No matter what form, energy production has costs. From a fire to a coal-burning power plant, bad accompanies the good. It’s a fact of life. The costs are unique to the form of energy. Renewable energy sources are no exception.
All Lives Matter
Unfortunately, wildlife is often the causality. I wrote about this earlier when I discussed the varying reports of bird losses associated with the Ivanpah Solar Electric Generating System and wind turbines overall.
The numbers are staggering. With the former, estimates put the losses at 28,000 birds—for one plant. The US Fish and Wildlife Service estimates that wind turbines take upward of 440,000 birds per year. These figures use present-day capacity.
Putting It in Perspective
According to the US Energy Information Administration, coal provided about 39 percent of the electricity in 2014. Natural gas came in next at 27 percent, followed by nuclear power at 20 percent. Renewable energy sources made up the balance at 13 percent.
Of that number, wind energy fueled 4 percent of the nation’s electricity needs. Solar power provided less than one percent. Despite what the popular media would have you believe, renewable energy lags well behind fossil fuels and nuclear energy.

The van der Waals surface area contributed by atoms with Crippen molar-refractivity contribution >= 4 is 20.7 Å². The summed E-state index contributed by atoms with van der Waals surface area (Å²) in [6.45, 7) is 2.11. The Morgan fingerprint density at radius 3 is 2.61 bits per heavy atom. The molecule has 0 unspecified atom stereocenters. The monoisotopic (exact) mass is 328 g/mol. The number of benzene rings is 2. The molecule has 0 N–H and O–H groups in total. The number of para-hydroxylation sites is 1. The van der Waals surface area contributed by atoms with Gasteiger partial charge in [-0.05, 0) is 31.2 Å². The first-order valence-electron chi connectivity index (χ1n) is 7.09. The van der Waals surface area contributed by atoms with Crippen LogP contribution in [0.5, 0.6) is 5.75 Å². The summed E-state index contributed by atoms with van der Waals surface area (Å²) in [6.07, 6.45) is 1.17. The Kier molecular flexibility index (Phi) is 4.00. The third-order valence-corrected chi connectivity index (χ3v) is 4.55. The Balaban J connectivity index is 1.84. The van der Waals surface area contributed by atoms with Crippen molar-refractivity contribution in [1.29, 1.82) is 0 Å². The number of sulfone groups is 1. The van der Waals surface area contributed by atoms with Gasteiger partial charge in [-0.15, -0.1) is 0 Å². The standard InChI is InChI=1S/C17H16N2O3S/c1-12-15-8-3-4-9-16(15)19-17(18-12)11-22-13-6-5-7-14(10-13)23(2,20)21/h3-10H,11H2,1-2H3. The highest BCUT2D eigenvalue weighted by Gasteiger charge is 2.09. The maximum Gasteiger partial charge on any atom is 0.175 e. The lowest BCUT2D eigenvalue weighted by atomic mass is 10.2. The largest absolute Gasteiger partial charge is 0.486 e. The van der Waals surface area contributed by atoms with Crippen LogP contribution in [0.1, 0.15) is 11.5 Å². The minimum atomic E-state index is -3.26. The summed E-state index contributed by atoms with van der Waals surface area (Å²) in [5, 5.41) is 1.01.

Many tout wind power as the renewable of choice, citing its potential. Let’s look at what that means for wildlife. First, let’s set aside solar energy effects for the moment. Second, let’s assume that fossil fuels and nuclear won’t go away forever. Finally, let’s consider the bold move of 75 percent of our electricity from wind turbines.
If you crunch the numbers, you’ll see that this figure is 18.75 times the wind energy we get now. Assuming present-day technology and its foibles, we’re talking upward of 8,250,000 birds killed per year by turbines. How long do you think bird populations will survive with those losses?
The Takeaway Message
My point is not to trash renewable energy sources. I, for one, think we should explore nuclear energy again. What I am suggesting is the red flags are there and waving furiously. We need to re-examine our current technology to examine these issues.
Remember, one of the ecological risks of climate change is a loss of biodiversity. Losing over 8 million birds a year would have an impact. To put it into further perspective, current annual bird losses from wind turbines are twice that of the Exxon-Valdez spill and the Deepwater Horizon disaster—combined. And that’s not the only consequence.
While bees have received much of the attention, birds are also major pollinators. They are important seed dispersal agents too. Bird losses, therefore, can have far-reaching effects. These impacts don’t even consider the consequences on bat populations. Before we get too excited about wind energy, let’s consider what’s on the line.
http://exploring.weborglodge.com/By Chris DR